Get better info: Your dad may have a white cell disorder but it has nothing to do with sickle cell trait which is a specific red cell disorder. You need to consult with your day and find out the proper name for his disorder before we can comment. A doc may have compared it to sickle cell trait to try to explain it. ...Read moreSee 1 more doctor answer
Most less severe: Most are less severe in sickle cell thalassemia, but depends. HbS/B(0)thal: similar to HbSS in severity maybe slightly less severe. HbS/B(+)thal: has 60% HbSS and 30% HbA, thus less severe than HbSS (sickle cell alone). HbS/A-thal: less severe than HbSS due to decreased HbSS amount. ...Read more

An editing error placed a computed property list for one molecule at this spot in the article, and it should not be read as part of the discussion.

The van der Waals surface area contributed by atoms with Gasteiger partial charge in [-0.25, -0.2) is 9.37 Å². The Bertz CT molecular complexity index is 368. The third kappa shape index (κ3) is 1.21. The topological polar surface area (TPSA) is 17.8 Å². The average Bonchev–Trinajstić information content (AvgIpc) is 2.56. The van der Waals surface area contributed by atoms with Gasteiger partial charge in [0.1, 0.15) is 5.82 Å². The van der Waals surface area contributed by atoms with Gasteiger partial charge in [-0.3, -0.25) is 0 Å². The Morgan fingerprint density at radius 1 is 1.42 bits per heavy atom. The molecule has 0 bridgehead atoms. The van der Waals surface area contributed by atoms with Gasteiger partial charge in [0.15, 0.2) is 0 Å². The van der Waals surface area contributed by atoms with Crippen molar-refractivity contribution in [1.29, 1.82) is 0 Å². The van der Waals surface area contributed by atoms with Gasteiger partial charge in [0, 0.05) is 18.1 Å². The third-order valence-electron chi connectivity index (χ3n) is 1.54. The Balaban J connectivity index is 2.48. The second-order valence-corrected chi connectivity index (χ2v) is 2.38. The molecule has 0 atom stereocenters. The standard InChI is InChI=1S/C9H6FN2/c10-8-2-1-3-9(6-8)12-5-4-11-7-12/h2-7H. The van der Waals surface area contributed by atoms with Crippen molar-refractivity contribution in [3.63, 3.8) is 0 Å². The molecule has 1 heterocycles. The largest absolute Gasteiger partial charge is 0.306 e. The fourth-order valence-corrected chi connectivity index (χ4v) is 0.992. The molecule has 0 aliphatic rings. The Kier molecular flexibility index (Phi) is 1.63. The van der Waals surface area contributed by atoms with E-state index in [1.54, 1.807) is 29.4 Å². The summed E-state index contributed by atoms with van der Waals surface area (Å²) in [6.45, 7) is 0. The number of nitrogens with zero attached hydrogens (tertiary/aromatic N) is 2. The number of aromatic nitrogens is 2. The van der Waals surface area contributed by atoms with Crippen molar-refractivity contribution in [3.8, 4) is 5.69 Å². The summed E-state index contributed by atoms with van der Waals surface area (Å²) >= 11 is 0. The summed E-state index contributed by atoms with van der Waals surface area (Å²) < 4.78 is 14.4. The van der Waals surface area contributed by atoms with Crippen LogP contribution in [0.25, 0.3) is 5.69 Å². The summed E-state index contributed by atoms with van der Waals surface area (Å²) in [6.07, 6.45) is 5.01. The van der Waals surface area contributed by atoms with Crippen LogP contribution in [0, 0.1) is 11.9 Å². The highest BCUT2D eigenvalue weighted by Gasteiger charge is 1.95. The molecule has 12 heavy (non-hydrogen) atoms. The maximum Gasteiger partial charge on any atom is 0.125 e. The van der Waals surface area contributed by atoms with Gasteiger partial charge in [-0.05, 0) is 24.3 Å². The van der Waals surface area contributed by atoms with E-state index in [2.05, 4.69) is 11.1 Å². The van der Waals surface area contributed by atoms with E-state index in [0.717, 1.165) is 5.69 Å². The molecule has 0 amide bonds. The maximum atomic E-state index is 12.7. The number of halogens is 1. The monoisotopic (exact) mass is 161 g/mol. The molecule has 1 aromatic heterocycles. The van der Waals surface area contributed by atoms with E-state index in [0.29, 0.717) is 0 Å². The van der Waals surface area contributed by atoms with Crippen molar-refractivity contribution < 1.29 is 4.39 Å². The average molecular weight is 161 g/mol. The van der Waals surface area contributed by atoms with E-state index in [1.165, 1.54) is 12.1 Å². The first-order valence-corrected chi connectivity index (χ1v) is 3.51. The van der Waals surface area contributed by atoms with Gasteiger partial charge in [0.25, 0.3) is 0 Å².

Who will have it bad: The trend currently is trying to find out why some people have very little problems and others can be so troubled by this disease. In some, the disease will cause strokes, lung problems, leg ulcers etc. If we knew early on who would have it bad, maybe treatments could be given earlier to prevent these problems. But not everyone has it bad, so it is hard to know. ...Read more
An inherited blood disease causing red blood cells to be sickle (curved) shaped instead of round. It shortens life expectancy, and can result in bacterial infections, painful swelling of the hands and feet, fever, arthritis, leg ulcers, fatigue, anemia, eye damage, and ...Read more